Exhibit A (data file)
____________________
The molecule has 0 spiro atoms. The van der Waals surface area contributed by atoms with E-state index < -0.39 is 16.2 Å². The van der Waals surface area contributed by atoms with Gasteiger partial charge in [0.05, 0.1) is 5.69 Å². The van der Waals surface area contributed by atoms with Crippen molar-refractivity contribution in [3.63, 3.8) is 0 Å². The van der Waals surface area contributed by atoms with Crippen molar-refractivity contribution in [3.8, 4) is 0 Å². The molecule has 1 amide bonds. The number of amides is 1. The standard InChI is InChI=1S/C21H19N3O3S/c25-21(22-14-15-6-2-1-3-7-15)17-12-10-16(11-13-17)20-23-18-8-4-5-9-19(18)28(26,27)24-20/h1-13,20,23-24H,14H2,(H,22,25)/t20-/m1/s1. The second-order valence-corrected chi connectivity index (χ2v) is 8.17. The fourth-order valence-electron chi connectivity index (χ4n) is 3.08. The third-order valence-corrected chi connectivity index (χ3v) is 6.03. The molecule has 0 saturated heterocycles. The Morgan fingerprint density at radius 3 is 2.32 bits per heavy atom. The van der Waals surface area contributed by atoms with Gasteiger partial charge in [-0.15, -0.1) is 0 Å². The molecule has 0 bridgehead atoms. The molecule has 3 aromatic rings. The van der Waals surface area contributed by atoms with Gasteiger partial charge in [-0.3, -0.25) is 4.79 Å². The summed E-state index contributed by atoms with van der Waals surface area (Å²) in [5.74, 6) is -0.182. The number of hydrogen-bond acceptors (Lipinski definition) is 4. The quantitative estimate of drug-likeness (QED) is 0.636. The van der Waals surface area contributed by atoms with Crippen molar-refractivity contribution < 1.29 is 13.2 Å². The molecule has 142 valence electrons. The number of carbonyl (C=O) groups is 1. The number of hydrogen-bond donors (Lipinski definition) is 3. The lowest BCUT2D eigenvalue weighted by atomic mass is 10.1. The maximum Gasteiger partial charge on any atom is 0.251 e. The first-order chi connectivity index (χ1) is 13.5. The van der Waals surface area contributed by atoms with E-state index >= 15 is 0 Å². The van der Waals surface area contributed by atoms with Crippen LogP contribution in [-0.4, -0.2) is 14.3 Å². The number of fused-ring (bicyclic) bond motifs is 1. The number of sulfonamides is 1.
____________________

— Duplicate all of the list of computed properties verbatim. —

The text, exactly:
The molecule has 0 spiro atoms. The van der Waals surface area contributed by atoms with E-state index < -0.39 is 16.2 Å². The van der Waals surface area contributed by atoms with Gasteiger partial charge in [0.05, 0.1) is 5.69 Å². The van der Waals surface area contributed by atoms with Crippen molar-refractivity contribution in [3.63, 3.8) is 0 Å². The van der Waals surface area contributed by atoms with Crippen molar-refractivity contribution in [3.8, 4) is 0 Å². The molecule has 1 amide bonds. The number of amides is 1. The standard InChI is InChI=1S/C21H19N3O3S/c25-21(22-14-15-6-2-1-3-7-15)17-12-10-16(11-13-17)20-23-18-8-4-5-9-19(18)28(26,27)24-20/h1-13,20,23-24H,14H2,(H,22,25)/t20-/m1/s1. The second-order valence-corrected chi connectivity index (χ2v) is 8.17. The fourth-order valence-electron chi connectivity index (χ4n) is 3.08. The third-order valence-corrected chi connectivity index (χ3v) is 6.03. The molecule has 0 saturated heterocycles. The Morgan fingerprint density at radius 3 is 2.32 bits per heavy atom. The van der Waals surface area contributed by atoms with Gasteiger partial charge in [-0.15, -0.1) is 0 Å². The molecule has 0 bridgehead atoms. The molecule has 3 aromatic rings. The van der Waals surface area contributed by atoms with Gasteiger partial charge in [-0.3, -0.25) is 4.79 Å². The summed E-state index contributed by atoms with van der Waals surface area (Å²) in [5.74, 6) is -0.182. The number of hydrogen-bond acceptors (Lipinski definition) is 4. The quantitative estimate of drug-likeness (QED) is 0.636. The van der Waals surface area contributed by atoms with Crippen molar-refractivity contribution < 1.29 is 13.2 Å². The molecule has 142 valence electrons. The number of carbonyl (C=O) groups is 1. The number of hydrogen-bond donors (Lipinski definition) is 3. The lowest BCUT2D eigenvalue weighted by atomic mass is 10.1. The maximum Gasteiger partial charge on any atom is 0.251 e. The first-order chi connectivity index (χ1) is 13.5. The van der Waals surface area contributed by atoms with E-state index >= 15 is 0 Å². The van der Waals surface area contributed by atoms with Crippen LogP contribution in [-0.4, -0.2) is 14.3 Å². The number of fused-ring (bicyclic) bond motifs is 1. The number of sulfonamides is 1.